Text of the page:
Romney's campaign reports that they have received 47,000 donations to the sum of $4.6 million dollars in support of a repeal of the law, and that the number is still growing.  Those numbers do not factor in high profile New York fundraisers attended by Romney Thursday in New York at the residence of billionaire Martin Zweig and with Donald Trump.

Obama campaign spokesman Ben LaBolt doesn’t give a number, but says the campaign raised more than that following the Supreme Court’s ruling.

The amounts will ultimately be a matter of public record when the campaigns are required to disclose their donors to the Federal Communications Commission.

So why not just give the details now?

“That’s not the point,” said Obama campaign spokesman Ben LaBolt.  Democrats want to focus instead on their argument that Romney hasn’t offered specifics about how he would replace the law if elected.

“It’s perverse that Mitt Romney wont share details about what he’d do for the millions he’d leave uninsured or at the whims of insurance companies when he ‘kills Obamacare dead,’ but he’ll share the hourly details of his fundraising after the Supreme Court ruling,” said LaBolt.  “We’ve outraised the Romney campaign in that time period but that’s not the point -- our supporters are more committed than ever to ensuring that insurance companies can’t drop coverage for people who get sick or discriminate against people with preexisting conditions by reelecting the President.”

Copyright 2012 ABC News Radio


Romney to Host Campaign Donors, GOP Stars in Utah

Chip Somodevilla/Getty Images(WASHINGTON) -- While most Americans will be enjoying the first weekend of summer outside and away from work, Mitt Romney will host his richest campaign donors at a retreat in Utah where they'll have access to high-profile Republicans who would likely be in the candidate's administration if he wins the race.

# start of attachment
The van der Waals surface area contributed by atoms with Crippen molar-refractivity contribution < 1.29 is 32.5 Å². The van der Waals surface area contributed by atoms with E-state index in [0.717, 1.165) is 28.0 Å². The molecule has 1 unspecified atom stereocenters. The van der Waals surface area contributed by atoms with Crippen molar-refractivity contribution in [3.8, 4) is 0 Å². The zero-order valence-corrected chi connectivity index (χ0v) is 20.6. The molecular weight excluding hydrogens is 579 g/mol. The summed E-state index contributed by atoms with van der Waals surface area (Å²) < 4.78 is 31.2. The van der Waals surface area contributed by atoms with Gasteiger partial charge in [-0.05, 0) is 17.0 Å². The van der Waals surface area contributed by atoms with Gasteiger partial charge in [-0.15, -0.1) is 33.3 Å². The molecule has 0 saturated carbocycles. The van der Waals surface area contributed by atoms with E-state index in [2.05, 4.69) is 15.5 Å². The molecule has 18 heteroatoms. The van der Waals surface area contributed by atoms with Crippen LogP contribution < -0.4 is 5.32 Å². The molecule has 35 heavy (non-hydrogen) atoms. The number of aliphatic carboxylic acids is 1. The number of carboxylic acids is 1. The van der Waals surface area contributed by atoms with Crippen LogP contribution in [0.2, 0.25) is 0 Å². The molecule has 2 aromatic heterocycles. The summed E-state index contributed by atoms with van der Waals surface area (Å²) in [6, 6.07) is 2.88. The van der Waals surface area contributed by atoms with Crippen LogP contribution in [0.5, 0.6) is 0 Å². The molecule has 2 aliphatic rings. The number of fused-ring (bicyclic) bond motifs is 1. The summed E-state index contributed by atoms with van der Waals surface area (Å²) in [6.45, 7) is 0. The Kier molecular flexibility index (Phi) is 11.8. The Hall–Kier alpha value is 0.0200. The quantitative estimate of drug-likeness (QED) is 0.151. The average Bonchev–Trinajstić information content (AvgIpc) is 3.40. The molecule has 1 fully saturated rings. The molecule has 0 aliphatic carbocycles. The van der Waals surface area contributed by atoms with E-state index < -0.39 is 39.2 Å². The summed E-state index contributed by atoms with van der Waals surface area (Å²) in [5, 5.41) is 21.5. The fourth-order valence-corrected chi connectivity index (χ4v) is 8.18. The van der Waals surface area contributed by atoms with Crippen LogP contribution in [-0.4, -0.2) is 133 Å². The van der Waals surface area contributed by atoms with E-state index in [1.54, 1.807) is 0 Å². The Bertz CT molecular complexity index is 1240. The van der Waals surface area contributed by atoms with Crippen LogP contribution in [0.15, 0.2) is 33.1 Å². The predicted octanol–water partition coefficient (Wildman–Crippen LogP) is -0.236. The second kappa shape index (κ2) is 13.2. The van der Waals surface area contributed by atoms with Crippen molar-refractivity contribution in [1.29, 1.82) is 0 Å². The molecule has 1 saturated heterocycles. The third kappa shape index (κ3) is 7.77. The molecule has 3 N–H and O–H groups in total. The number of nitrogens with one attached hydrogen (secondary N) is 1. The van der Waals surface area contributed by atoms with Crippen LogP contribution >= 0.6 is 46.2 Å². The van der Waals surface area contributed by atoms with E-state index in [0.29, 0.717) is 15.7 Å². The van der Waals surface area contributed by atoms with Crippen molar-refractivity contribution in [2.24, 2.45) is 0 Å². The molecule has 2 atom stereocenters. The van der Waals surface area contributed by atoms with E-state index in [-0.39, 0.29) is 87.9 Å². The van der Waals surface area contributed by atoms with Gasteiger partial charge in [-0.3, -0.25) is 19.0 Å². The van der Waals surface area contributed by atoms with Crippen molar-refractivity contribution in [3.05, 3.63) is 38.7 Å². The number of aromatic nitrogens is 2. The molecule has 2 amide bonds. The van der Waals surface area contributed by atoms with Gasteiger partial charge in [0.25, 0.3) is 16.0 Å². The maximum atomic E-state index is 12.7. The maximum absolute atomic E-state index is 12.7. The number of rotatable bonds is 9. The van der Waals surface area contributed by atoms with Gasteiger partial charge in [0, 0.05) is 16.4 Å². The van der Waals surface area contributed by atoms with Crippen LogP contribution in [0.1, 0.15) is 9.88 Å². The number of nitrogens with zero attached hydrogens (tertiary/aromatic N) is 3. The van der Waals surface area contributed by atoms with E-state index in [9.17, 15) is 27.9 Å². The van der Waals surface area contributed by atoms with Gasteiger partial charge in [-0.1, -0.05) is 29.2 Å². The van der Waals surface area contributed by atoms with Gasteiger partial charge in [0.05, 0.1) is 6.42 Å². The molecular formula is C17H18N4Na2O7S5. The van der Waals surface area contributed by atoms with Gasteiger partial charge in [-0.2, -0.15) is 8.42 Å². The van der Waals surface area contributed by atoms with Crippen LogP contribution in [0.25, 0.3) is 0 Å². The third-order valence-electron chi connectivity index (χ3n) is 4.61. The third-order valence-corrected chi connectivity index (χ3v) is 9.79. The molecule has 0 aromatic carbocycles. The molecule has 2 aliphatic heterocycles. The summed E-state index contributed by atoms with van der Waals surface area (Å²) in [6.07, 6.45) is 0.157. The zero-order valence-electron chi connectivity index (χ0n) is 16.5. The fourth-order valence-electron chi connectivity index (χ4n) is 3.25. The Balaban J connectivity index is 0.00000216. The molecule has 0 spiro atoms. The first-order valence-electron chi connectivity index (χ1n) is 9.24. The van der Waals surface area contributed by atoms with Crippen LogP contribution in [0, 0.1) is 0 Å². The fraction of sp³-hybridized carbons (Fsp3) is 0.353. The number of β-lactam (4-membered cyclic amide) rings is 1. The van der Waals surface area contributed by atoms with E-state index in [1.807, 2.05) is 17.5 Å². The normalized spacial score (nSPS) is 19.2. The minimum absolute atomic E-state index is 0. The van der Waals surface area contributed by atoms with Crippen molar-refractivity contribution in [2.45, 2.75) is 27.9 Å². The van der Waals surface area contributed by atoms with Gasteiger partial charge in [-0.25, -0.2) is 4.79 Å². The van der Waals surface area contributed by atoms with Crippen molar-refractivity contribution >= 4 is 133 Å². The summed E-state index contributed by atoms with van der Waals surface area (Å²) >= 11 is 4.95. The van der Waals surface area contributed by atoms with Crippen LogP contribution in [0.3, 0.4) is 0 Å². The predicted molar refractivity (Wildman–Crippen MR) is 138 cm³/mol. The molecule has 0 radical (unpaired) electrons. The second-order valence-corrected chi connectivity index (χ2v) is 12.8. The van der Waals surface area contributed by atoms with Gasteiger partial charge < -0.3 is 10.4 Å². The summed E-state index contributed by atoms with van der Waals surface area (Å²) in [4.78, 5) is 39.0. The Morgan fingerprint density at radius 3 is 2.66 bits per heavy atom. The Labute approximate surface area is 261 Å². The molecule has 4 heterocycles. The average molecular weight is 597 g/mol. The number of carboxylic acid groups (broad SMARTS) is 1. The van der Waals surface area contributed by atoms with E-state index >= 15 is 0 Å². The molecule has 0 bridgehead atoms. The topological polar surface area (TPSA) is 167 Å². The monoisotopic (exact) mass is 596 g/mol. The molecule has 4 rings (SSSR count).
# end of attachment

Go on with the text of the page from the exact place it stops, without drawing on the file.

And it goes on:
Usually, party bigwigs and donors have to wait until the conventions to hear leaders speak and rub elbows with the GOP elite, but not this summer, as many will be descending on the tiny Deer Valley resort area of Park City beginning today.

The guest list includes James Baker, Mike Leavitt, Bobby Jindal, Meg Whitman, Paul Ryan, John Thune, Condoleezza Rice, Rob Portman, Bob McDonnell, Tim Pawlenty, and many more recognizable GOP figures including Karl Rove, the mastermind of George W. Bush's presidency whose super PAC is raising millions of dollars to spend against President Obama in commercials.

The confab in Utah is a reward for so-called campaign bundlers who have gathered donations for Romney, many of them around $150,000. But that money is limited by campaign finance law, whereas super PAC money is unrestricted. Just as the bundlers will have access to potential VPs, Rove will be in the same room as all of the donors, many of whom probably have more money to spend and know lots of other rich supporters who do, as well.

Many bundlers are looking to raise up to $1 million each for Romney's campaign. The Rove super PAC and Romney's super PAC will have an easier time doing that because they can take contributions that aren't limited by law. The Federal Election Commission bars campaigns and super PACs from "coordinating" on how they'll spend money on ads, but that rule is almost impossible to enforce and is vague in its details.

Rove's very presence at the donor retreat pushes Romney closer to the fine line between campaign and super PAC. He's scheduled to speak about "media insight" along with the Republican lawyer Ben Ginsberg, Weekly Standard editors Fred Barnes and Bill Kristol, and GOP strategist Mary Matalin.